It is also worrying that while arrests are highlighted in the media, convictions (if they occur) are less well reported. The Wildlife Extra site (http://www.wildlifeextra.com) says that of 29 white suspects arrested in anti-poaching operations since 2006, only 2 have so far been convicted, while over 90 percent of suspects were granted bail. A fifth of those arrested were vets, a fifth professional hunters, 17 percent were safari operators, 17 percent were repeat offenders and a staggering 72 percent were employed by or connected with private game farms. Of those charged, 14 percent have never appeared in court, 17 percent have disappeared, and two have been involved in publicly lobbying for the legalization of the rhino trade.
The latter point is an important one. Over the last 20 years, southern African states with large populations of elephants have successfully gained permission from the IUCN/Cites (International Union for the Conservation of Nature/Convention on the Trade in Endangered Species of Fauna and Flora) for limited, legal sales of ivory following what were justified as necessary culls of elephants in South Africa and Botswana and sales of Ivory stocks by Zimbabwe and Namibia.
There is now a growing feeling among some private reserve owners and rhino breeders that as rhino can be tranquilized and their horns removed painlessly, with no harm to the animal, then this could be a way forward to cut poaching – by supplying what some private reserve owners say would be an ethical, sustainable and non-fatal means of providing rhino horn for a lucrative market.
David Sussens told me that they had de-horned all 18 white rhino on their reserve and had securely stored the horns. All the Hoedspruit game farmers in the anti-poaching campaign had de-horned their rhino. The horns will grow back, he said, and rhino could be de-horned regularly without harming the health or life-expectancy of rhinos. Breeding herds could be established, the argument goes, to supply rhino horn in this way and undercut the market.
Willie Mabasa at Kruger said this is a non-starter. He is supported by the weight of opinion against legalized markets among international and South African conservation groups and government authorities. Just as campaigners against any legal trade in ivory have argued that it provides another form of cover for illegal ivory and sustains a market, it is the same with rhino horn. It is unlikely that national wildlife institutions across Africa, wildlife and conservation NGOs and international regulatory bodies like the IUCN and Cites would even consider such a move, especially if some proponents are linked to poaching.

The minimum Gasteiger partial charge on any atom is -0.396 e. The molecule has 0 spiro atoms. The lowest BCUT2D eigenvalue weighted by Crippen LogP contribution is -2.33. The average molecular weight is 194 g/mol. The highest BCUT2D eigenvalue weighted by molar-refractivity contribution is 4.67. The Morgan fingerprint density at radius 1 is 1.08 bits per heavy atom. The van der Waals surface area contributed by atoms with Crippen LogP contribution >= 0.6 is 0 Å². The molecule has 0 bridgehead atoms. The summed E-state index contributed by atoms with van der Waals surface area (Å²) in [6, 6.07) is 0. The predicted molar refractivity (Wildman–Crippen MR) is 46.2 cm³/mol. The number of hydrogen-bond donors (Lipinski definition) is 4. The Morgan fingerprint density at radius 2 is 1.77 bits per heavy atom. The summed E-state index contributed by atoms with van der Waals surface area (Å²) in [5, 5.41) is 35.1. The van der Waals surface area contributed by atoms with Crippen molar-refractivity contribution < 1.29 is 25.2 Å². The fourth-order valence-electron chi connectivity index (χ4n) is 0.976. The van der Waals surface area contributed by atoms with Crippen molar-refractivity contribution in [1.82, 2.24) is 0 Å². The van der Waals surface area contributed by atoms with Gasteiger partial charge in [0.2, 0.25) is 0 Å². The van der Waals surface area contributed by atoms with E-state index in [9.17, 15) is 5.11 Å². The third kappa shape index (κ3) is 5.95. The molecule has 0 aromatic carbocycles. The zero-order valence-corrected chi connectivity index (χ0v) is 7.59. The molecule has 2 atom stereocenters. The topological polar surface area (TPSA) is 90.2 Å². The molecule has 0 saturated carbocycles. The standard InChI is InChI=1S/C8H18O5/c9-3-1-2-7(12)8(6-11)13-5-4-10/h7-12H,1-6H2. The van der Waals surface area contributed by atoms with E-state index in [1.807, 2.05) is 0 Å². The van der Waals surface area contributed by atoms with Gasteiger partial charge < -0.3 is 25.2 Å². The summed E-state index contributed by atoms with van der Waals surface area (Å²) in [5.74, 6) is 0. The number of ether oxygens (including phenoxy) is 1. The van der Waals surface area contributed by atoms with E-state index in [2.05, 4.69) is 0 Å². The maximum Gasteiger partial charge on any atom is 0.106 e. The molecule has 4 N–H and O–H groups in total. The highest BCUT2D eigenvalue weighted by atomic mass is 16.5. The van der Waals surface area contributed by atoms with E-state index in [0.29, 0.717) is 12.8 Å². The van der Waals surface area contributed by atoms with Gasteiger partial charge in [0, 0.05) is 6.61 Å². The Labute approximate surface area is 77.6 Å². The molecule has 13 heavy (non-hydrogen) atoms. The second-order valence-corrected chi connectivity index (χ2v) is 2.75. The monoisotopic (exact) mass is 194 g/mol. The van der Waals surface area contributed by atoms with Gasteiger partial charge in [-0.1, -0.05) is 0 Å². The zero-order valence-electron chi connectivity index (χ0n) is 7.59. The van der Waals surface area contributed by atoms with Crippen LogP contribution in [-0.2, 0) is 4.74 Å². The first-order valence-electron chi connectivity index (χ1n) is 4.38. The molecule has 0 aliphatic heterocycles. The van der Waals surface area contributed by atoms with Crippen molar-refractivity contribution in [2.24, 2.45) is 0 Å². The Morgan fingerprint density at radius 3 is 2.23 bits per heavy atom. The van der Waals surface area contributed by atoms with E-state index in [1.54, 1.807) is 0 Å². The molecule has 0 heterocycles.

This leaves anti-poaching measures as the frontline method of limiting the trade. But it is problematic. Kruger now not only has its own anti-poaching unit (as do other national parks) but special police units and army units from the South Africa National Defence Force (SANDF) are actively involved in anti-poacher operations. Two poachers were shot and killed in Kruger in late 2011 and when I was there at the end of August 2012, I saw regular army patrols going out at dawn and after dusk. Mr Mabasa said that Kruger now had two Bantam micro-lights for patrolling from the air and that the SANDF could call in helicopter support from Hoedspruit and other nearby air bases. In addition, the Hawks are combating the crime syndicates.
Yet the poaching continues. In Kruger there is the concern that insiders are involved. In February 2012, a field ranger, two field guides and a traffic official from the park were arrested on charges of involvement in poaching. The arrests of the men followed the discovery of two dead rhino, both missing their horns. One of those arrested was at the time involved in a strike by some black employees of the park over wage disparities that had not been evened out in the 18 years since the end of apartheid.
It is extremely worrying for Kruger that its own staff are involved and that Dr Grobler, arrested with Groenewald, was a former veterinarian and wildlife capture head at the park. He had been sacked from his post at the park in 2003 for illegal transactions and misconduct relating to his business dealings with a local game farmer.
While Willie Mabasa says that the anti-poaching measures and use of the army is beginning to work, and the rise in poaching had been curtailed in the park, but poaching remains high there and in provincial and private reserves.
Widespread and unalleviated poverty among local people, perceived grievances of park staff, greed, the cynical approach of some vets, hunters and safari operators and a ready market with ready cash mean that the conditions are there for a continuation of the poaching offensive against South African rhinos. The deep-seated problems, corruption and endless changes of leadership within the police combined with the complex web of connections between politicians, government officials and ministers and organized crime do not bode well for the long-term prospects of stamping out the rhino horn trade.
Keith Somerville, School of Politics and International Relations, University of Kent, editor of Africa – News and Analysis. African Arguments